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ROUTE ACTION PLANS OFFER SOLUTION TO TOWN CENTRE TRAFFIC PROBLEMS

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Scottish Office roads and transport minister Lord James Douglas-Hamilton MP has described route action plans as a t...
Scottish Office roads and transport minister Lord James Douglas-Hamilton MP has described route action plans as a time efficient and cost effective way of providing town centre traffic relief.

In a letter to the British Road Federation, the text of which is attached, Lord James said that it was wrong to suggest, as the federation had last week, that the government was disregarding the concerns felt in many communities about the effect of heavy traffic volumes.

He added that significant improvements were being made in many areas of town centre traffic management, especially through route action plans.

The full text of the minister's letter is as follows:

'I fully recognise the concerns felt in many communities about the effects of heavy traffic volumes and it is unfortunate that the coverage of your report suggests that the government is simply disregarding these.

'This is not the case. Although the financial constraints that we are under mean that many construction schemes are being deferred, significant improvements are being made in many areas. Our limited funds for road building are allocated according to a strategy set out in 1992 in Roads, Traffic and Safety.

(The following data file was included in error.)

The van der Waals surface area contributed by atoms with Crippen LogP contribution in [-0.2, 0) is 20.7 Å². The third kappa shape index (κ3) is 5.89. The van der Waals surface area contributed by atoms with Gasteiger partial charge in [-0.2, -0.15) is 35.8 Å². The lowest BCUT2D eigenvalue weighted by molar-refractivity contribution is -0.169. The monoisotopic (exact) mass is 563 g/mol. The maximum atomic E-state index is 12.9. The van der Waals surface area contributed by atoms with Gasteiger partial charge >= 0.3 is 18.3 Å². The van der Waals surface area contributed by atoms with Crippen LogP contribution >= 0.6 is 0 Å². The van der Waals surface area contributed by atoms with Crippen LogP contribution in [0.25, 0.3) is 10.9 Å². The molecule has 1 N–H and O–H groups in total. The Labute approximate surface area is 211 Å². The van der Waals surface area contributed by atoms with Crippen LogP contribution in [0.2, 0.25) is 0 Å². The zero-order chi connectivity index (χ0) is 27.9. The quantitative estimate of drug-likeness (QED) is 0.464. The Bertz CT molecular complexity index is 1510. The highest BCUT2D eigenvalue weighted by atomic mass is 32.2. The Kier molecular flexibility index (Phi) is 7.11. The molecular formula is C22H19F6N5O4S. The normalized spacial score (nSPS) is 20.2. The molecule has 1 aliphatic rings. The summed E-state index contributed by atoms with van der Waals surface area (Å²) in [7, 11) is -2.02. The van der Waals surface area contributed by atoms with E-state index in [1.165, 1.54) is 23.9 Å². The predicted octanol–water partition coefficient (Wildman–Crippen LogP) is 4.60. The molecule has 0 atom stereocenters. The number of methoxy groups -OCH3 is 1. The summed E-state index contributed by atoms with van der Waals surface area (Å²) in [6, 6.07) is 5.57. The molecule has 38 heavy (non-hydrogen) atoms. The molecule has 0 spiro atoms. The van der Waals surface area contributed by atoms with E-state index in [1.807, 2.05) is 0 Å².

'This strategy was based on the most extensive strategic study ever carried out on Scotland's roads. In short a hierarchical approach was developed involving:

'1. A programme of major improvement schemes with the emphasis on the core network of strategic routes.

'2. A complementary programme of comprehensive route action plans on selected routes including some long distance core network routes.

'3. A route management strategy to be developed across the remainder of the network to improve the co-ordination of minor improvement schemes, accident remedial measures and maintenance.

'Our recognition of the need to concentrate the majority of funds on the strategic network, to ensure a core of first class routes for the strategic commercial traffic of vital importance to the country's economy, led us to reconsider how environmental and safety problems in towns experiencing through traffic could be met.

'In many cases the traffic volumes travelling through towns are not disproportionate to the capacity of the roads. Where in the light of competing pressures a clear strategic case could not be sustained for giving priority to the preparation or construction of a bypass, alternative solutions have been sought through the route action plans.

'In this way, earlier relief can be given to towns than would be possible through the funding of a bypass and more cost effectively.

'Traffic calming and management schemes have been brought forward for towns such as Fochabers on the A96, Langholm on the A7 and Kirkconnel-Sanquhar on the A76 including others. In other cases, where a bypass is the only practical option, design work has continued and the three year programme announced by the secretary of state this spring included schemes for Kintore and Dalkeith.

'This having been said, and as you recognise, the availability of funds is a major issue determining the rate at which bypasses can be brought forward. However the transfer of investment away from strategic roads would not necessarily help the situation. In many cases as the motorway network becomes congested the inevitable result would be the transfer of traffic back onto urban streets, for example through Cumbernauld as congestion on the A80 increases.

'I am copying this letter to the press so that they may be fully aware of the government's position.'

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